Comments 1 comment

RabbiDanyiel profile image

RabbiDanyiel 6 years ago Author

A note about the Hebrew word Emmet. It is spelled in Hebrew at Alep Mem Tav. The letter aleph looks similiar to an x but curvy on the right top and left bottom. It therefore looks like the hebrew letters Yud with a vav in the middle and then again a yud underneath it is the first letter in the picture at the top. This letter represents Hashem because the numberical value for yud-vav-yud is 26 the same as the unpronouncable name. Now the word for hand is also yud. So if you look at the image two hands are holding that which is straight. In other words are things are in HaShem's hands. What follows in the word Emmet is Mem and Tav which form the word for death. Therefore, we see that death is in the hands of Hashem. Life and death are in the hands of HaShem, and if we take HaShem out of word, by removing the Aleph then all that we have left is death. The concept that remains is that true death is seperation from HaShem.

    Sign in or sign up and post using a HubPages Network account.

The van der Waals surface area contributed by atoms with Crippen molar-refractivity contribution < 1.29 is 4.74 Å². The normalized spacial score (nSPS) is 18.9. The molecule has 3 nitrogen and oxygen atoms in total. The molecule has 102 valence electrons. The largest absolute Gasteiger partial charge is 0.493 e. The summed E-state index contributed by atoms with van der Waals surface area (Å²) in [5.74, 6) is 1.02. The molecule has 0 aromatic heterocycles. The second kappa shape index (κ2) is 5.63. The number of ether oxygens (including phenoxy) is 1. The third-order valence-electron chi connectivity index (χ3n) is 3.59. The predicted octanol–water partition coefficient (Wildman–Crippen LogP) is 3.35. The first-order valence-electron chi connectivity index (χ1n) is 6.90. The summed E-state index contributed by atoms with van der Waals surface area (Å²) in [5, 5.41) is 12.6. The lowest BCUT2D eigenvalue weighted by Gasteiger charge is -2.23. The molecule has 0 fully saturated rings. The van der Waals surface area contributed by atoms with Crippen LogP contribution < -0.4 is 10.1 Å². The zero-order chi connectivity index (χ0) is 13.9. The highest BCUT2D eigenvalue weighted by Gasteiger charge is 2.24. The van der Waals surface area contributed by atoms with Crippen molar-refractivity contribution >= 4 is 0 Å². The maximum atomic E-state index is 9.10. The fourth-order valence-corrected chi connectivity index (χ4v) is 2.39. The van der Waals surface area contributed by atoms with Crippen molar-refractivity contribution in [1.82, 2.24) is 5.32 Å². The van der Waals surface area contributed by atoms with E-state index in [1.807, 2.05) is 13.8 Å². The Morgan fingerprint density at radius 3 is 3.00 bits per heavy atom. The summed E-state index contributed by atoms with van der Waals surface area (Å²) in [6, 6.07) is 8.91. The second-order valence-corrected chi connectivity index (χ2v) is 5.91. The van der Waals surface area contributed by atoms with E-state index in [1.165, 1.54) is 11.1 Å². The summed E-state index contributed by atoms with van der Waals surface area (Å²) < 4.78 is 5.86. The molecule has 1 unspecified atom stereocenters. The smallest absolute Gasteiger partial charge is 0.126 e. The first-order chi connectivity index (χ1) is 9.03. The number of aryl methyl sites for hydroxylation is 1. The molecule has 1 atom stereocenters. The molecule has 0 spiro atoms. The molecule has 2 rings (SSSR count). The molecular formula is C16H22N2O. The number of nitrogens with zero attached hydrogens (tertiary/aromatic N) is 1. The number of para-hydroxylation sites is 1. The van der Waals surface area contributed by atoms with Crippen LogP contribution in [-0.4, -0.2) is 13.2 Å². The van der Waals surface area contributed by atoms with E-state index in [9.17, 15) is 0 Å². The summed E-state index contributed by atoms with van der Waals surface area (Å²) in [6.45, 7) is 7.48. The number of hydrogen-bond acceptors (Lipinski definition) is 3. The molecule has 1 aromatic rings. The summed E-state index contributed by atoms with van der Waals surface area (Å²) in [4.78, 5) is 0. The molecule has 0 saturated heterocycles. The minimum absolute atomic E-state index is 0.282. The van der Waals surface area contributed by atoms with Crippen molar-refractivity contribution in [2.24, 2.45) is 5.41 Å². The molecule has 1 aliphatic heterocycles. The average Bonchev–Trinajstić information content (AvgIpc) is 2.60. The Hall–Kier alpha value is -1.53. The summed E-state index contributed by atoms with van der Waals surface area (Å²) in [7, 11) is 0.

0 of 8192 characters used
    Post Comment

    No HTML is allowed in comments, but URLs will be hyperlinked. Comments are not for promoting your articles or other sites.


    More by this Author

    • Parsha Ki Teitzei
      0

      This week’s Parsha is Ki Teitzei found in Deuteronomy 21:10 and it ends in Deuteronomy 25:19. Common Theme of Restitution: There are so many laws in this section of Torah. However, I will only focus on...

    • Insights to Parshat Bereishit
      0

      The creation of the universe, the creation of mankind, the creation of thoughts and souls is extremely profound. The truth of the process is beyond mankind. We try to speak of it and so we anthropomorphize deep...

    • The Prophetic Meaning of Hebrew Names
      3

      Names are wonderful things that have a deep past. Each name brings a history and a story with it, some that are funny and some that are sad. In today’s world many people have no clue as to what significance names...


    Click to Rate This Article
    working